Published: April 24, 2018
Review and Onsite Photos by Greg Smith, Catalog Photos Courtesy Pook & Pook
DOWNINGTOWN, PENN. – The lifetime collection of dealer Ruth Bryson was offered at Pook & Pook to a full room of collectors and dealers on April 14, all of whom were eager to get their hands on pieces of a collection of furniture, folk art and decorative accessories that stood strong, in presence, creation and focus, to Lancaster County, Penn. Bryson passed away in July 2017, but in the prime of her career she was known as a fixture at auctions and shows throughout the East Coast, exhibiting her discerning eye for Pennsylvania painted objects and exceptional furniture, all of which were featured, in whole, at the sale.
On the morning of the sale, Pook & Pook’s gallery filled every seat with a loud and laughing community of friends, many of whom had their backs stretched around to talk to the people sitting behind them. The sale began with a large applause for Bryson’s husband, Jack, who many in the crowd knew from his accompanying his wife to every little corner that this industry seems to take its loyal devotees. In his introduction to the sale, auction house cofounder Ron Pook jokingly said, “If you saw Ruth at an auction, just go home. You’re weren’t going to get it.”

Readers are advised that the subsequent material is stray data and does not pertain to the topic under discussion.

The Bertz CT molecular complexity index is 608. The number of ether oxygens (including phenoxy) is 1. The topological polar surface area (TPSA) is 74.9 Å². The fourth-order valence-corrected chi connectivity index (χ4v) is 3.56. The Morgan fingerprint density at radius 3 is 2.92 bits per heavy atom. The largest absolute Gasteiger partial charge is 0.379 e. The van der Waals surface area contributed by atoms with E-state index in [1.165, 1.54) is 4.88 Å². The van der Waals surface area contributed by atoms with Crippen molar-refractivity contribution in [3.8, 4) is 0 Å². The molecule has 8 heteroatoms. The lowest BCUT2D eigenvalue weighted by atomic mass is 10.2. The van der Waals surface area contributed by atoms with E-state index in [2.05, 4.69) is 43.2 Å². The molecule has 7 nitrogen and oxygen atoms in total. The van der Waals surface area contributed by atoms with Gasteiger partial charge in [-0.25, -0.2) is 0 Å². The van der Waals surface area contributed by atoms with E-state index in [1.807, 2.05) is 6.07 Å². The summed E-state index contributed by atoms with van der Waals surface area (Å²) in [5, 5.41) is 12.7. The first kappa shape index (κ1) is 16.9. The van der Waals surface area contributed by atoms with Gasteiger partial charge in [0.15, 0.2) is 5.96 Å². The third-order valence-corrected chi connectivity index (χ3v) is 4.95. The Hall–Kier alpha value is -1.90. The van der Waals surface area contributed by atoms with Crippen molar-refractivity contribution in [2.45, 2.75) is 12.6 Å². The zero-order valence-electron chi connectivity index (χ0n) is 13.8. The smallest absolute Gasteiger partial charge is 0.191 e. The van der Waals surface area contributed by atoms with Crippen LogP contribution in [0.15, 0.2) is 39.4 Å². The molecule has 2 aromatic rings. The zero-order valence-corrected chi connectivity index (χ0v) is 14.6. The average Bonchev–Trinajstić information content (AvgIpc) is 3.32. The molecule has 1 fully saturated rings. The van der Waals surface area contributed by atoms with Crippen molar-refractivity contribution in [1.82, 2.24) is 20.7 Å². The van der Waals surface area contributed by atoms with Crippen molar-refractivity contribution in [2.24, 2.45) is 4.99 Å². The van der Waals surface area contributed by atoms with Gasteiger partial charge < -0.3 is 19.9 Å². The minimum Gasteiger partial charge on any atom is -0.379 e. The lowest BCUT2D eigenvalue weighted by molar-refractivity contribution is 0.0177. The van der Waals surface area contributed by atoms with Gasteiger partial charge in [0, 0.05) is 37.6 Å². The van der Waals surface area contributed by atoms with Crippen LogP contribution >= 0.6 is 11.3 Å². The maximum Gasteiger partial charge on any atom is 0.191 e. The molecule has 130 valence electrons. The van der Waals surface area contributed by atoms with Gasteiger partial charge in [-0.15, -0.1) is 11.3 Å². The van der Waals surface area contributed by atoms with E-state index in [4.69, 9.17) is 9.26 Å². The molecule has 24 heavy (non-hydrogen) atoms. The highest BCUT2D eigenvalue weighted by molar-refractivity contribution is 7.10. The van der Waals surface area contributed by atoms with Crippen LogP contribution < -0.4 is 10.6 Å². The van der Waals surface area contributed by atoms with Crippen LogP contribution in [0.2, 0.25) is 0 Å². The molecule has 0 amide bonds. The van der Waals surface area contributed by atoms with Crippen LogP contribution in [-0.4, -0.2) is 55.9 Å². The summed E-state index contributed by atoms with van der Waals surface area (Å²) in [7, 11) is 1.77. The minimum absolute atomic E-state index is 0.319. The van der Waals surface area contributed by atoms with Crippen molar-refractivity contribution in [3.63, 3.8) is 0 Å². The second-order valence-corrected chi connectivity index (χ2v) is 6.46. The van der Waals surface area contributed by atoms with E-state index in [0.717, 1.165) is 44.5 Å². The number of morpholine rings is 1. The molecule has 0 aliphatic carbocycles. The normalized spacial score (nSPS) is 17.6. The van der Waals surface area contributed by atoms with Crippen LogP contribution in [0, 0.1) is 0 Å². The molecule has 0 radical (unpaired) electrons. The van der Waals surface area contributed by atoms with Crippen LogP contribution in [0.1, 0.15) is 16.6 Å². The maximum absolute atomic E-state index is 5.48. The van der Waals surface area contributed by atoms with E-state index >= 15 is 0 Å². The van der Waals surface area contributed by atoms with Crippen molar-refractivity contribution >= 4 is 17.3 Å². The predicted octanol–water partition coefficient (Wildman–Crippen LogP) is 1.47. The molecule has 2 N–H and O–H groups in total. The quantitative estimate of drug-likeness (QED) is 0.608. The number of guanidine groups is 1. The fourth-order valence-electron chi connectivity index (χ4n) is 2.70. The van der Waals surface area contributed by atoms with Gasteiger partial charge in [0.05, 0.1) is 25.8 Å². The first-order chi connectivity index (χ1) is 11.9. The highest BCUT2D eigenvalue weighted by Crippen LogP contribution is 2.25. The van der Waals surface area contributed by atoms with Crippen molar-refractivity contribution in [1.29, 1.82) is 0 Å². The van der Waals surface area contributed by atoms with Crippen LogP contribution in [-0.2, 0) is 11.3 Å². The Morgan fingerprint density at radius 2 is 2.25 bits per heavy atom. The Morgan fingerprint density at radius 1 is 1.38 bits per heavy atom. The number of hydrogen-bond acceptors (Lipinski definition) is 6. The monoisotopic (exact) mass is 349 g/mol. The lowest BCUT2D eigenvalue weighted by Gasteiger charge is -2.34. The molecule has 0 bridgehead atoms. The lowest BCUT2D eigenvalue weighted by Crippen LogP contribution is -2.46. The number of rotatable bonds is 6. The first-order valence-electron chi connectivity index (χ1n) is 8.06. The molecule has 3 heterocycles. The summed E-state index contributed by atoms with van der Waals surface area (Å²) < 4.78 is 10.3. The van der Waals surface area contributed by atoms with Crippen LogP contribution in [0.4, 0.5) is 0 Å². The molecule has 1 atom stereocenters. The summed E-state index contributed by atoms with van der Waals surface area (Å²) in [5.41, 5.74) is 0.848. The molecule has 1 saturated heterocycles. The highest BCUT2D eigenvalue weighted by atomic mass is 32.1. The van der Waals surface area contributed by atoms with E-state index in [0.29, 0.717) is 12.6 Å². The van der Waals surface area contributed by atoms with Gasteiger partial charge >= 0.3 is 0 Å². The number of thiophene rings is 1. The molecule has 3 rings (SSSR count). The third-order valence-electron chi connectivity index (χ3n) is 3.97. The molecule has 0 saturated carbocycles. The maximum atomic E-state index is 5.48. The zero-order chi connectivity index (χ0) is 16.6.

The 203 in-house bidders, a mix of Pennsylvania collectors and dealers from near and far, succeeded in pushing the 321-lot sale to a 99 percent sell-through rate. The collection bested the $424,550/679,400 estimate to finish at $1,082,132, including buyer’s premium, with only 17 percent of the lots sold to online bidders.
“It was all very geographically centered, the focus was Lancaster County and the immediate area,” said James Pook, vice president, on Bryson’s collection. “You’ll find that the vast majority of things were made in that vicinity, including the painted boxes and dower chests.” Having seen an immense amount of presale interest in the week running up to the sale, he continued, “I think we’re going to see some big prices for those today.”